BC: So by choosing this particular setting, you’ve put Mary in the moment before the crisis, in the calm before the storm. It’s a really nice piece of theatrical staging because your audience knows what’s about to happen, but you, as Mary, are not yet at that stage. You…are still in that happy place.

Briefly how is the play set up? Do you just speak for 45 minutes or is there a preface before the start to help explain the premise?

 

LK: There will be a short introduction done by another individual. Usually the host of wherever I will be performing. And that introduction will be written by me and I will just hand that person the card to read. And as you said, it will simply set the scene, it will remind the people of the date, because I do think that is important to really make clear that Abraham is still alive. Then the program will be for about 40 minutes followed by a social time for me to answer questions that the audience might have.

 

BC: You’ve really impressed me with your vast knowledge of Mary Lincoln. You’ve obviously done an incredible amount of research on her. From what you told me before the interview, you have a background in professional research. Do you not?

 

LK: I do indeed. I have Masters Degree in Library Studies which I earned in 2007. And before that, I was English major. And so I am very used to doing lots of research and writing about it. The difficult thing in this process has been to write this performance because I’m used to writing in a detached, academic way. I’m not used to writing in first person. I’ve had lots of fun while doing it. Many times I would just continue reading the books and then I’d have to go back and remind myself to take notes.

Many of the books written in the past three years have been of great benefit to me because some new evidence has come to light regarding Mary Lincoln. And they have been more…well researched. That’s just my opinion but I think they are better researched than ones from a couple decades ago.

 

BC: And you’ve obviously combined this talent for research with your love of acting. As I hinted at the beginning of this interview, your resume is quite extensive. I was quite amazed to see that you have performed in over 30 different plays since 1999.

 

LK: That is correct. And that is how I got involved in this.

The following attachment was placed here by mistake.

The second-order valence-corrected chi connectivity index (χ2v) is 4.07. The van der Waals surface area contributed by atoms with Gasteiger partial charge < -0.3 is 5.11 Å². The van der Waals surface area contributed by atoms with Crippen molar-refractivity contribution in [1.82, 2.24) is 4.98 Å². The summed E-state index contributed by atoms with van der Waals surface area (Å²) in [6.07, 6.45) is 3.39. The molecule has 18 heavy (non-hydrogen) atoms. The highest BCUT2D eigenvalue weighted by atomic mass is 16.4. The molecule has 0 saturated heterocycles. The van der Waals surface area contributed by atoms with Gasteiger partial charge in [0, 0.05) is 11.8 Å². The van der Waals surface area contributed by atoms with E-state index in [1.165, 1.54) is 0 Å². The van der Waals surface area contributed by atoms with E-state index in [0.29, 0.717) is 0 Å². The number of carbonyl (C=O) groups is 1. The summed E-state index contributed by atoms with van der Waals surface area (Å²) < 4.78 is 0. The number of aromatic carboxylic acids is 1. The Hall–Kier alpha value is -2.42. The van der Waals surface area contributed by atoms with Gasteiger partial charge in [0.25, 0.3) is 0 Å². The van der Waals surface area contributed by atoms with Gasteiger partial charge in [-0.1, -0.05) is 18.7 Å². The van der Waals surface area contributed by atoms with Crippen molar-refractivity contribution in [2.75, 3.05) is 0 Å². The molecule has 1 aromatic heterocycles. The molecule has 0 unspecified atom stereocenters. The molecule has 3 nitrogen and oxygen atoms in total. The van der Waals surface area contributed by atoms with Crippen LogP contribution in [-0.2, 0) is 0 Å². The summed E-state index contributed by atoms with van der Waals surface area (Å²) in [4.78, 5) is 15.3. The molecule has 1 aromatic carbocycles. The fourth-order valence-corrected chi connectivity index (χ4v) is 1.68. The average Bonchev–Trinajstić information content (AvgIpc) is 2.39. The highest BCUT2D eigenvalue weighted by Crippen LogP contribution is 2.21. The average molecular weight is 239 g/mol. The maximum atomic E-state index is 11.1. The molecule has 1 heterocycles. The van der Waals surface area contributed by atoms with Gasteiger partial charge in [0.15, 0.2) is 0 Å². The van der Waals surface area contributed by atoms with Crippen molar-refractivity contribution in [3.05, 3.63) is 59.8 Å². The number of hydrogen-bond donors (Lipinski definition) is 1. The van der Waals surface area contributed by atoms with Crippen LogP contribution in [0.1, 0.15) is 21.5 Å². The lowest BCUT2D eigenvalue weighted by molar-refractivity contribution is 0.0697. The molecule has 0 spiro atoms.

BC: And to that point, our audience should know that this is not the first time you’ve played Mary Lincoln.

 

LK: You’re absolutely right. This whole thing started a little less than a year ago when a friend of mine that I had previously worked with called me up and she said “I’m going to be doing a play in the summer and I want to send you a copy”. Now we’ve acquainted with each other for awhile so I knew that she was not outright telling me that she was going to give me a role. That would have been unprofessional. However she definitely wanted me to read it and she wanted to know my opinion of it. And in conjunction with the sesquicentennial of the Lincoln-Douglas debates (http://www.lincoln-douglas.org/) that were first given in 1858, Freeport, Illinois (which was a site of one of the original debates) was going to produce a play. And their original intent was to produce a play about Lincoln. And when my friend, Lynn Jones, was searching for a play, she actually found that a lot of plays about Lincoln were kind of boring and kind of dull and kind of blah! And they always ended the same way. And so she found one simply called “Mrs. Lincoln”. It was written by Thomas Cullinan published in 1969. It was very gripping. One year ago I did not know everything that went on with Mary and her being declared insane. After reading the play I started my own research. So when it came time to audition I was there the first night. And still, I was shocked when Lynn cast me in the role of Mary. Mary was 56 years old in 1875 and, at that point in time, I was 25 years old. I was shocked. I thought that she had made a joke, but she said that I could do it. And it took me a couple of weeks to be convinced that I could do it.